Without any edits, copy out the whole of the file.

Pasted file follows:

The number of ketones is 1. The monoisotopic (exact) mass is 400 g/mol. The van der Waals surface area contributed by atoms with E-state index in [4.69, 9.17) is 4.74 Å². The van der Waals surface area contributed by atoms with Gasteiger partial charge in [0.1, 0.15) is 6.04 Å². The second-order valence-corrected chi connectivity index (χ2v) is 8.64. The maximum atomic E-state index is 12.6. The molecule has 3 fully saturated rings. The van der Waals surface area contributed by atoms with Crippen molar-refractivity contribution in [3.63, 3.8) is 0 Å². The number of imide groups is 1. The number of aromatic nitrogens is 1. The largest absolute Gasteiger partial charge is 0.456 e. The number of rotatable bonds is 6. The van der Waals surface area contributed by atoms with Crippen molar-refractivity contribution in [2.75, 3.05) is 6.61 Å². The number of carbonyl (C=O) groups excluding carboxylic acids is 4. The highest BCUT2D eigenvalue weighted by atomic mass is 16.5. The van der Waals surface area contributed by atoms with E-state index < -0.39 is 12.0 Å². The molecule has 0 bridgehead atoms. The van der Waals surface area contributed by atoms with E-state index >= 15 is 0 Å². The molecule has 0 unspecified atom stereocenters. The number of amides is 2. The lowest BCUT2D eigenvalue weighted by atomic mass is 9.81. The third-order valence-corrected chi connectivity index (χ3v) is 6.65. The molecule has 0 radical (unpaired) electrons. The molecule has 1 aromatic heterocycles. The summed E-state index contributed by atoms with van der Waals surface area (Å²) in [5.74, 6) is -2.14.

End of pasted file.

The number of ketones is 1. The monoisotopic (exact) mass is 400 g/mol. The van der Waals surface area contributed by atoms with E-state index in [4.69, 9.17) is 4.74 Å². The van der Waals surface area contributed by atoms with Gasteiger partial charge in [0.1, 0.15) is 6.04 Å². The second-order valence-corrected chi connectivity index (χ2v) is 8.64. The maximum atomic E-state index is 12.6. The molecule has 3 fully saturated rings. The van der Waals surface area contributed by atoms with Crippen molar-refractivity contribution in [3.63, 3.8) is 0 Å². The number of imide groups is 1. The number of aromatic nitrogens is 1. The largest absolute Gasteiger partial charge is 0.456 e. The number of rotatable bonds is 6. The van der Waals surface area contributed by atoms with Crippen molar-refractivity contribution in [2.75, 3.05) is 6.61 Å². The number of carbonyl (C=O) groups excluding carboxylic acids is 4. The highest BCUT2D eigenvalue weighted by atomic mass is 16.5. The van der Waals surface area contributed by atoms with E-state index < -0.39 is 12.0 Å². The molecule has 0 bridgehead atoms. The van der Waals surface area contributed by atoms with E-state index >= 15 is 0 Å². The molecule has 0 unspecified atom stereocenters. The number of amides is 2. The lowest BCUT2D eigenvalue weighted by atomic mass is 9.81. The third-order valence-corrected chi connectivity index (χ3v) is 6.65. The molecule has 0 radical (unpaired) electrons. The molecule has 1 aromatic heterocycles. The summed E-state index contributed by atoms with van der Waals surface area (Å²) in [5.74, 6) is -2.14.